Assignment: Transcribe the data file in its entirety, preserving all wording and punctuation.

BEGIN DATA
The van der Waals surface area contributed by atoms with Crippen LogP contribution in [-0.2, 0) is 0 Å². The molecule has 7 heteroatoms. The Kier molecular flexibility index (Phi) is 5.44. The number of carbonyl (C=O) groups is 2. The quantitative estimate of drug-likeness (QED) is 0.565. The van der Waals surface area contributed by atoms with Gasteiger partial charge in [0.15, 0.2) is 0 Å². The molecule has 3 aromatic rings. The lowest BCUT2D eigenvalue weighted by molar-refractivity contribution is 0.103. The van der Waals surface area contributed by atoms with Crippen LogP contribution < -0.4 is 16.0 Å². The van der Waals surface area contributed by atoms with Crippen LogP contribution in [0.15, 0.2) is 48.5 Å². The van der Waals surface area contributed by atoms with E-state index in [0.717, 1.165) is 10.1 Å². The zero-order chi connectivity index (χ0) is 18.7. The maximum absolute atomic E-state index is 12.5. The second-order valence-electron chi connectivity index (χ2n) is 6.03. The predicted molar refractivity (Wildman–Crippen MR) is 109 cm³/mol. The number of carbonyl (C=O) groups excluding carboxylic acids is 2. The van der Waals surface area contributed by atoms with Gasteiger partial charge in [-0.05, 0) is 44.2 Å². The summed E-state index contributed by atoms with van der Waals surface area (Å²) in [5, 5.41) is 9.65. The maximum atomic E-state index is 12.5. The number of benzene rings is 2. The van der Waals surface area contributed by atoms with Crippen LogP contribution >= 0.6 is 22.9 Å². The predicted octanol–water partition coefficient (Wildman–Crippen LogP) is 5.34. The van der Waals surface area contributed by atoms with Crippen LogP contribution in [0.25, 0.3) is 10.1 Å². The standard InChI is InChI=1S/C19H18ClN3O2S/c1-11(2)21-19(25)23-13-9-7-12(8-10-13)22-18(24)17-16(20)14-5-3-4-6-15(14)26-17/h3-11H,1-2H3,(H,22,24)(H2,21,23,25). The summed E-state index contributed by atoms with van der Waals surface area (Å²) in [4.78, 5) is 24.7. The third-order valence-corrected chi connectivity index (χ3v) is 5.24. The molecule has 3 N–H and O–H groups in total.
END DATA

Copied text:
The van der Waals surface area contributed by atoms with Crippen LogP contribution in [-0.2, 0) is 0 Å². The molecule has 7 heteroatoms. The Kier molecular flexibility index (Phi) is 5.44. The number of carbonyl (C=O) groups is 2. The quantitative estimate of drug-likeness (QED) is 0.565. The van der Waals surface area contributed by atoms with Gasteiger partial charge in [0.15, 0.2) is 0 Å². The molecule has 3 aromatic rings. The lowest BCUT2D eigenvalue weighted by molar-refractivity contribution is 0.103. The van der Waals surface area contributed by atoms with Crippen LogP contribution < -0.4 is 16.0 Å². The van der Waals surface area contributed by atoms with Crippen LogP contribution in [0.15, 0.2) is 48.5 Å². The van der Waals surface area contributed by atoms with E-state index in [0.717, 1.165) is 10.1 Å². The zero-order chi connectivity index (χ0) is 18.7. The maximum absolute atomic E-state index is 12.5. The second-order valence-electron chi connectivity index (χ2n) is 6.03. The predicted molar refractivity (Wildman–Crippen MR) is 109 cm³/mol. The number of carbonyl (C=O) groups excluding carboxylic acids is 2. The van der Waals surface area contributed by atoms with Gasteiger partial charge in [-0.05, 0) is 44.2 Å². The summed E-state index contributed by atoms with van der Waals surface area (Å²) in [5, 5.41) is 9.65. The maximum atomic E-state index is 12.5. The number of benzene rings is 2. The van der Waals surface area contributed by atoms with Crippen LogP contribution >= 0.6 is 22.9 Å². The predicted octanol–water partition coefficient (Wildman–Crippen LogP) is 5.34. The van der Waals surface area contributed by atoms with Crippen LogP contribution in [0.25, 0.3) is 10.1 Å². The standard InChI is InChI=1S/C19H18ClN3O2S/c1-11(2)21-19(25)23-13-9-7-12(8-10-13)22-18(24)17-16(20)14-5-3-4-6-15(14)26-17/h3-11H,1-2H3,(H,22,24)(H2,21,23,25). The summed E-state index contributed by atoms with van der Waals surface area (Å²) in [4.78, 5) is 24.7. The third-order valence-corrected chi connectivity index (χ3v) is 5.24. The molecule has 3 N–H and O–H groups in total.